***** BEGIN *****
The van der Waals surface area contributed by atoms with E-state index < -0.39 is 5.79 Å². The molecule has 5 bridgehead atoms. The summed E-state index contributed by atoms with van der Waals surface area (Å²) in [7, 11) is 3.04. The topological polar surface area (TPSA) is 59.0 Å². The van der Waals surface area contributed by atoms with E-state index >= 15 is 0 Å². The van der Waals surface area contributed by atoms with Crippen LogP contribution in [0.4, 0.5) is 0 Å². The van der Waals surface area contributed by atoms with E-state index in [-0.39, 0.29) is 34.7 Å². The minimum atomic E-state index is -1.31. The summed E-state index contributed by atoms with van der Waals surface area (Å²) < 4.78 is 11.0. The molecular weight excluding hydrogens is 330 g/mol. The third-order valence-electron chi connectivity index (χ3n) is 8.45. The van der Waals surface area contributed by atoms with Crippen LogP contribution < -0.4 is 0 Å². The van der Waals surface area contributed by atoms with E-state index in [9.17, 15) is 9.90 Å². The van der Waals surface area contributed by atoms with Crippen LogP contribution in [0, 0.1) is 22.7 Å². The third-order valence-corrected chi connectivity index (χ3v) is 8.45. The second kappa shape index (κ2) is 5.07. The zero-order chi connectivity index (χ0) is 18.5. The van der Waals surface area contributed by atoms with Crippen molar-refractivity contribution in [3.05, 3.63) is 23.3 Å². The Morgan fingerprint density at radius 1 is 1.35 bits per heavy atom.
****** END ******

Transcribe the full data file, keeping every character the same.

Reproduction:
The van der Waals surface area contributed by atoms with E-state index < -0.39 is 5.79 Å². The molecule has 5 bridgehead atoms. The summed E-state index contributed by atoms with van der Waals surface area (Å²) in [7, 11) is 3.04. The topological polar surface area (TPSA) is 59.0 Å². The van der Waals surface area contributed by atoms with E-state index >= 15 is 0 Å². The van der Waals surface area contributed by atoms with Crippen LogP contribution in [0.4, 0.5) is 0 Å². The van der Waals surface area contributed by atoms with E-state index in [-0.39, 0.29) is 34.7 Å². The minimum atomic E-state index is -1.31. The summed E-state index contributed by atoms with van der Waals surface area (Å²) < 4.78 is 11.0. The molecular weight excluding hydrogens is 330 g/mol. The third-order valence-electron chi connectivity index (χ3n) is 8.45. The van der Waals surface area contributed by atoms with Crippen LogP contribution < -0.4 is 0 Å². The van der Waals surface area contributed by atoms with E-state index in [9.17, 15) is 9.90 Å². The van der Waals surface area contributed by atoms with Crippen LogP contribution in [0, 0.1) is 22.7 Å². The third-order valence-corrected chi connectivity index (χ3v) is 8.45. The second kappa shape index (κ2) is 5.07. The zero-order chi connectivity index (χ0) is 18.5. The van der Waals surface area contributed by atoms with Crippen molar-refractivity contribution in [3.05, 3.63) is 23.3 Å². The Morgan fingerprint density at radius 1 is 1.35 bits per heavy atom.